The second installment of CU Nursing’s Virtual Film Festival showcased a giant in nursing – Loretta Ford, (EdD ’61, MS ’51, BSN ’49) – with the documentary titled Loretta Ford: A Disruptive Innovator. Soon to be 100 years old, Dr. Ford proves that age is just a number.
Recognized worldwide as the co-founder of the first nurse practitioner program in the country, Ford is a superstar in nursing circles. She, together with Dr. Henry Silver, founded the program in the mid-1960s while at the University of Colorado School of Nursing, her alma mater. In typical Ford fashion, she said with a shrug and laugh, “The NPs do the work, and I keep getting the credit!”
Joined by nearly 40 participants via Zoom on the weekly live chat, Ford answered questions about her life, how she came to Colorado and developed the program, and reconnected with former students. Maddie Nichols, a member of CU’s first Pediatric Nurse Practitioner Class of ’67, was one of those students who joined the conversation and reminisced. Maddie thanked Ford for “51 years -- giving me a job I loved. It was a whole new field we were pioneering. We had mentors who helped us get through the culture at that time. Both Drs. Ford and Silver helped us be a force in the nursing field.”
“One of the greatest joys I have is, really, the love Nurse Practitioners have for their practice and the way that they practice. They like it. They like nursing in that form. That’s a great reward,” said Ford.
As is the case with many pioneers, they are not well-loved while fighting the fight.
Ford said physicians were supportive, but the nursing faculty was not. “We had tried for years to separate from medicine. This seemed like a step back for many.” Unfortunately, they didn’t understand the autonomy the role of NP would provide. Surprised by the resistance, Ford thought she “was doing exactly what the profession wanted. The degree would provide opportunities for study in a specialized field, teamwork, autonomy and statutory authority.” It was a time of change in nursing and other schools were on the cusp of developing similar programs. With trailblazers like Ford and Silver, CU was ahead of the game. “People were flowing into Colorado to check out what we were doing,” said Ford.
However, changing the culture proved difficult at CU. Recognizing the pioneers who made the difference, Ford said, “Without their support, I couldn’t have done all of this. Also, their enthusiasm. I could see the changes in them, and seeing that change, increases in self-esteem and professionalization, was worth everything that I was experiencing at the time. They were my spark, and they still are. So much enthusiasm for nursing.”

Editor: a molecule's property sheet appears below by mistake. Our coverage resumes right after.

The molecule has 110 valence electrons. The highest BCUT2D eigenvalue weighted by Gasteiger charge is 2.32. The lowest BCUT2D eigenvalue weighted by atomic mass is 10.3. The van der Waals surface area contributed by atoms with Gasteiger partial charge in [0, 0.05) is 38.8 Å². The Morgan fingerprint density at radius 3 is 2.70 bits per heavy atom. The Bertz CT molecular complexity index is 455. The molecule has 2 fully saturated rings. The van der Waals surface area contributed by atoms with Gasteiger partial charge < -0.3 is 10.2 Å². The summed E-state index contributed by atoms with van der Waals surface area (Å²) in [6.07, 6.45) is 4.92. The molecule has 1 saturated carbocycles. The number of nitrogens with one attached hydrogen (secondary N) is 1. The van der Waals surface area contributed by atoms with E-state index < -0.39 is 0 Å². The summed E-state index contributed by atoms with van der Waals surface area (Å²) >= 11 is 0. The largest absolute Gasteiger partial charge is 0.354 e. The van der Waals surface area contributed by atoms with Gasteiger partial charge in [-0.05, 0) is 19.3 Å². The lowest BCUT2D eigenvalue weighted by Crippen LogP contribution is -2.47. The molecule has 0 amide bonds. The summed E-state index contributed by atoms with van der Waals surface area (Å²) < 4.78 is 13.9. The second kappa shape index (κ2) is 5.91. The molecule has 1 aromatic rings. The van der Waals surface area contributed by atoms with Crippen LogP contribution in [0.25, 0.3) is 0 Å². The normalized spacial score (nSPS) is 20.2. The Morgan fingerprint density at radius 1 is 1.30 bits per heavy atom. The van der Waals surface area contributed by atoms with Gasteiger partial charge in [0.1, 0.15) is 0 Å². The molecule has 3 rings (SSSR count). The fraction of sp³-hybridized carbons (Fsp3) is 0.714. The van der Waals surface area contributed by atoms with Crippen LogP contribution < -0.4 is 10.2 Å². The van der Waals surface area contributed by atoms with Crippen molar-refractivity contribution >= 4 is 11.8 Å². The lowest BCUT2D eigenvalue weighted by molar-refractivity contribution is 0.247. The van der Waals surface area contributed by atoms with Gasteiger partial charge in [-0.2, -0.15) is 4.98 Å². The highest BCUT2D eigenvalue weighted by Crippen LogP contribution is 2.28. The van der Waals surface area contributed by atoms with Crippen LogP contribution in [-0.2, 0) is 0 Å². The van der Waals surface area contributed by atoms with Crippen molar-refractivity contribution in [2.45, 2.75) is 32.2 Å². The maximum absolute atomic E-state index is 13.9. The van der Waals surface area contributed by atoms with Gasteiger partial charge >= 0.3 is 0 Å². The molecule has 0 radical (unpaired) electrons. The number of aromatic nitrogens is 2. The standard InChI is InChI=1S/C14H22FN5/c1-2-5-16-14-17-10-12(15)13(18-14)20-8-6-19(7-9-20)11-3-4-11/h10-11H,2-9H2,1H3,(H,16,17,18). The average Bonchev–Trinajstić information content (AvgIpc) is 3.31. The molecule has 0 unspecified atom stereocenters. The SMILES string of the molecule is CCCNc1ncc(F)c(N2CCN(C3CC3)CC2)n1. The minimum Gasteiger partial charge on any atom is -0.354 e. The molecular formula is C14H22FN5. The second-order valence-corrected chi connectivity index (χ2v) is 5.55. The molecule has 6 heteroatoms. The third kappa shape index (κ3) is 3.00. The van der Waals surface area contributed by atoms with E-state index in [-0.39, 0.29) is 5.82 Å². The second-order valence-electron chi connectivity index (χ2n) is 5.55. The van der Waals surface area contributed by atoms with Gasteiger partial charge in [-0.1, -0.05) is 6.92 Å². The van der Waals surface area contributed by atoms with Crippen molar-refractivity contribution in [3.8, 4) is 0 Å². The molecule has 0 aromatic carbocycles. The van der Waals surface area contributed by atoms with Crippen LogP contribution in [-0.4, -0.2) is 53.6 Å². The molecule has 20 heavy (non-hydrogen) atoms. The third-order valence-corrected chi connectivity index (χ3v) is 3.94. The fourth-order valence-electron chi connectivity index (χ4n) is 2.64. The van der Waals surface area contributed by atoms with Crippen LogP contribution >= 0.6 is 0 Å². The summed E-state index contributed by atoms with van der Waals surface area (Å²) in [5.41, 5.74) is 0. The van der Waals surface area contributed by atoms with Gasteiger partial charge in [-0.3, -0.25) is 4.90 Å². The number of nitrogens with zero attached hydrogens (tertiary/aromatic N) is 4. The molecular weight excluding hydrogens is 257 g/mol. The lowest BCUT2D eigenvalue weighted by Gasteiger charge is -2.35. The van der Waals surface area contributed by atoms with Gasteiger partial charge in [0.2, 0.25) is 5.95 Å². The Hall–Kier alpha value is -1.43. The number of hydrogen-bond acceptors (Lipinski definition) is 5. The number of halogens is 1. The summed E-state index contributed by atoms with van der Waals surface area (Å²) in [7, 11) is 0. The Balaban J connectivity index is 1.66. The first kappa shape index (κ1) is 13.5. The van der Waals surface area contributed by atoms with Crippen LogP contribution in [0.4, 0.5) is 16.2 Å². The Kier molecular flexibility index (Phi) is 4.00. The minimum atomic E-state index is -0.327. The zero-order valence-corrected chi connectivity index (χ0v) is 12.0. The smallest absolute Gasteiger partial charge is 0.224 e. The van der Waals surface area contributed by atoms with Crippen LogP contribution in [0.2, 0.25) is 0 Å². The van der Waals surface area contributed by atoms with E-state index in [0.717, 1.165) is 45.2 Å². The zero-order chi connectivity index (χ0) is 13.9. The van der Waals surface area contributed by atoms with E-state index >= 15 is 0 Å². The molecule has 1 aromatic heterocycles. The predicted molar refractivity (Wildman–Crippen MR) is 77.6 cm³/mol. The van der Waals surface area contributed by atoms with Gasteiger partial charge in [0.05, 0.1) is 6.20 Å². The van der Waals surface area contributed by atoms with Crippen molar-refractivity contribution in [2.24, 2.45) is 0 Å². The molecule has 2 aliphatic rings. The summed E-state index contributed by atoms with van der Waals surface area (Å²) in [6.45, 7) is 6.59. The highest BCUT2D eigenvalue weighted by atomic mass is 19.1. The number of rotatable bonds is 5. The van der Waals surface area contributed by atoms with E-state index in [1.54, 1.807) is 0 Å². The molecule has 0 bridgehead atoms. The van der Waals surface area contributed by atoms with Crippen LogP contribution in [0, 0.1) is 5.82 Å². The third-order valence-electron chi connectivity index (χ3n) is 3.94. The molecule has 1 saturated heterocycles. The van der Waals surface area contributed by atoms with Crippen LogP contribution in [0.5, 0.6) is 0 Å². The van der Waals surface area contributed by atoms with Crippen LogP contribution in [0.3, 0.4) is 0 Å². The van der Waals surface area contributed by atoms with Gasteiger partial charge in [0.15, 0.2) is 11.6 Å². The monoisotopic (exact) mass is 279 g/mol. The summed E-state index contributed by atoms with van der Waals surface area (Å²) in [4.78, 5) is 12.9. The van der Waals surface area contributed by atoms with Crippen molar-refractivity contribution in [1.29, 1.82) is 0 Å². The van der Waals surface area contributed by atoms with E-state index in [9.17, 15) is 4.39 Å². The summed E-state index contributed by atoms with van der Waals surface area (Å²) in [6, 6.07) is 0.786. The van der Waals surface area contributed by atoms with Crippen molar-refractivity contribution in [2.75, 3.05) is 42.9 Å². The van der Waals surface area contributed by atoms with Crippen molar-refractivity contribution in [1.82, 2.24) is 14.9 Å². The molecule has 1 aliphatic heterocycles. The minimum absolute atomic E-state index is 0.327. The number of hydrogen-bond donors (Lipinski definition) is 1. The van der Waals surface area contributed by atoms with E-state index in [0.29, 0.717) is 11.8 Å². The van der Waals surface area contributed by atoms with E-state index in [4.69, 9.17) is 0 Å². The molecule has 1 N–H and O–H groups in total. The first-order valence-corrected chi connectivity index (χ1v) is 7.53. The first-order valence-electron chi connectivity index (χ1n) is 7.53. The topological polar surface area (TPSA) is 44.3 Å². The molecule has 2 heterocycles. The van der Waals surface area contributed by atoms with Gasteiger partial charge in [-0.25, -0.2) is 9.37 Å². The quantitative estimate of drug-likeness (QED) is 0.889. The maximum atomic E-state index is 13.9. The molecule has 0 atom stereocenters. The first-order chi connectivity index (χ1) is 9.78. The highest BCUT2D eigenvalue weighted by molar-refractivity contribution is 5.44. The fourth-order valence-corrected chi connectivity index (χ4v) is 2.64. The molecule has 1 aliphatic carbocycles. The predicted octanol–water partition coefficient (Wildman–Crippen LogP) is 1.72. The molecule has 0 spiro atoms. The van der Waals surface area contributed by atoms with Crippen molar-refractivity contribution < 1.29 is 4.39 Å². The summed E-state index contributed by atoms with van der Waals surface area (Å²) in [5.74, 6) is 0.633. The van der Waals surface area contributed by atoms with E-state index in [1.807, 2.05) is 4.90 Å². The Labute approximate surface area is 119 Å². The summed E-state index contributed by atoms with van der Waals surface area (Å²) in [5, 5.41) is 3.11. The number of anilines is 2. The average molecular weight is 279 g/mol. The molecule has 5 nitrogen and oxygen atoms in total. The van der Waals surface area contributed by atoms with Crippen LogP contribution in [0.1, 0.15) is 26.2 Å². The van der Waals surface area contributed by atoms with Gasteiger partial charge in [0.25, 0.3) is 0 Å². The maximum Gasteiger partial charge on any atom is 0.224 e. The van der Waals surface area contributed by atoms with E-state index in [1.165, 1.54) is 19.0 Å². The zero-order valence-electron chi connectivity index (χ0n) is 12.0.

For Ford, a change of scenery was an important next step in her career. After establishing the NP program at CU, she took a position with the University of Rochester where she established their first School of Nursing and became dean. It was another first for her and a challenge at which she excelled. “It was a very difficult decision, but it was an attempt to unify practice and education. That’s what appealed to me.” And in some ways, according to Ford, the unification model was as important as the Nurse Practitioner Model.
“It’s seldom that you get the chance to talk with someone who is recognized as one of the greats in nursing,” said Sue Hagedorn, the host, and filmmaker who made the festival possible. This was indeed a treat for many including Mary Pat Dewald (MS in Nursing from UCCS in ’08) who raved about the opportunity, “I want you all to know how much I thoroughly enjoyed the Zoom festival today! I appreciate you all leading the way. Such Inspiration.” And, Lily Bultema, CNM, WHNP (’09) enthusiastically stated, “This film series is inspiring me to consider a DNP (I’m 60!) but these women are so amazing!!”
During the live chat, Ford held an enthusiastic crowd captive including current students. One such student --- Alicia Le Pard who is scheduled to graduate in 2021 with a PhD – summed it up best. “I just wanted to say that I took a word of wisdom from you today, Dr. Ford. In the documentary you said something that resonated with me, I’ll be making a plaque of it for my wall. You stated, ‘Don’t waste time, get it done!’” Ford quipped, “Sounds like me!”
The next film up for review is titled Advanced Practice Nurses: Keeping Colorado Strong. Special guests are Karen Zink (MS ‘87) and Dixie Melton (MS ‘88).